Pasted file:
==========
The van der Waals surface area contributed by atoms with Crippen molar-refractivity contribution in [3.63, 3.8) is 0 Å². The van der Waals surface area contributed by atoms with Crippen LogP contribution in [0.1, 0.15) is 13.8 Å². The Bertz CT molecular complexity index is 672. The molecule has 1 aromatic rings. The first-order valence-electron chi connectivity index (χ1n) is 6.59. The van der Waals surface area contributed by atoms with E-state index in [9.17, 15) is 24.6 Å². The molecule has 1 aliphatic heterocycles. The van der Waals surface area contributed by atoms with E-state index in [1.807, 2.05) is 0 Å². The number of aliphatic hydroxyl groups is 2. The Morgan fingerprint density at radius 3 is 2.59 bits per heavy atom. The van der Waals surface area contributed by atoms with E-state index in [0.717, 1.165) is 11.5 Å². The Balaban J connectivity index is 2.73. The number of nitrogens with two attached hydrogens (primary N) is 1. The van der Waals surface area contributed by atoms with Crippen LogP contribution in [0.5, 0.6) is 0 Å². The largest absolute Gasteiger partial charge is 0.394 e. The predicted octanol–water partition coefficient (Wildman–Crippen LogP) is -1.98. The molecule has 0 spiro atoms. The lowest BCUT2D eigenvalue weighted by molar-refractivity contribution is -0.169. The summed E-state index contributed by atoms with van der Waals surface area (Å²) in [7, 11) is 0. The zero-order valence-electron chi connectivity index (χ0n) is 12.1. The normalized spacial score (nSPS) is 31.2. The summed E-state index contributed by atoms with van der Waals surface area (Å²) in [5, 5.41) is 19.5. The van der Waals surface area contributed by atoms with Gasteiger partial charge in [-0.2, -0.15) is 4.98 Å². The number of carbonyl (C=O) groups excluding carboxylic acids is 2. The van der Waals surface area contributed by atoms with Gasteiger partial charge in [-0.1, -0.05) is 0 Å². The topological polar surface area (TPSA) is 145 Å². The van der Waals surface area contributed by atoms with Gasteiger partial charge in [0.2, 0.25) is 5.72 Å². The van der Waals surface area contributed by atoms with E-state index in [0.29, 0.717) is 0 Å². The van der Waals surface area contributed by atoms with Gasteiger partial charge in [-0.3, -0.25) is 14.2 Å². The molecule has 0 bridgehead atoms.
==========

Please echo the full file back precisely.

The van der Waals surface area contributed by atoms with Crippen molar-refractivity contribution in [3.63, 3.8) is 0 Å². The van der Waals surface area contributed by atoms with Crippen LogP contribution in [0.1, 0.15) is 13.8 Å². The Bertz CT molecular complexity index is 672. The molecule has 1 aromatic rings. The first-order valence-electron chi connectivity index (χ1n) is 6.59. The van der Waals surface area contributed by atoms with E-state index in [9.17, 15) is 24.6 Å². The molecule has 1 aliphatic heterocycles. The van der Waals surface area contributed by atoms with E-state index in [1.807, 2.05) is 0 Å². The number of aliphatic hydroxyl groups is 2. The Morgan fingerprint density at radius 3 is 2.59 bits per heavy atom. The van der Waals surface area contributed by atoms with E-state index in [0.717, 1.165) is 11.5 Å². The Balaban J connectivity index is 2.73. The number of nitrogens with two attached hydrogens (primary N) is 1. The van der Waals surface area contributed by atoms with Crippen LogP contribution in [0.5, 0.6) is 0 Å². The largest absolute Gasteiger partial charge is 0.394 e. The predicted octanol–water partition coefficient (Wildman–Crippen LogP) is -1.98. The molecule has 0 spiro atoms. The lowest BCUT2D eigenvalue weighted by molar-refractivity contribution is -0.169. The summed E-state index contributed by atoms with van der Waals surface area (Å²) in [7, 11) is 0. The zero-order valence-electron chi connectivity index (χ0n) is 12.1. The normalized spacial score (nSPS) is 31.2. The summed E-state index contributed by atoms with van der Waals surface area (Å²) in [5, 5.41) is 19.5. The van der Waals surface area contributed by atoms with Gasteiger partial charge in [-0.2, -0.15) is 4.98 Å². The number of carbonyl (C=O) groups excluding carboxylic acids is 2. The van der Waals surface area contributed by atoms with Gasteiger partial charge in [-0.1, -0.05) is 0 Å². The topological polar surface area (TPSA) is 145 Å². The van der Waals surface area contributed by atoms with Gasteiger partial charge in [0.2, 0.25) is 5.72 Å². The van der Waals surface area contributed by atoms with E-state index in [0.29, 0.717) is 0 Å². The van der Waals surface area contributed by atoms with Gasteiger partial charge in [-0.3, -0.25) is 14.2 Å². The molecule has 0 bridgehead atoms.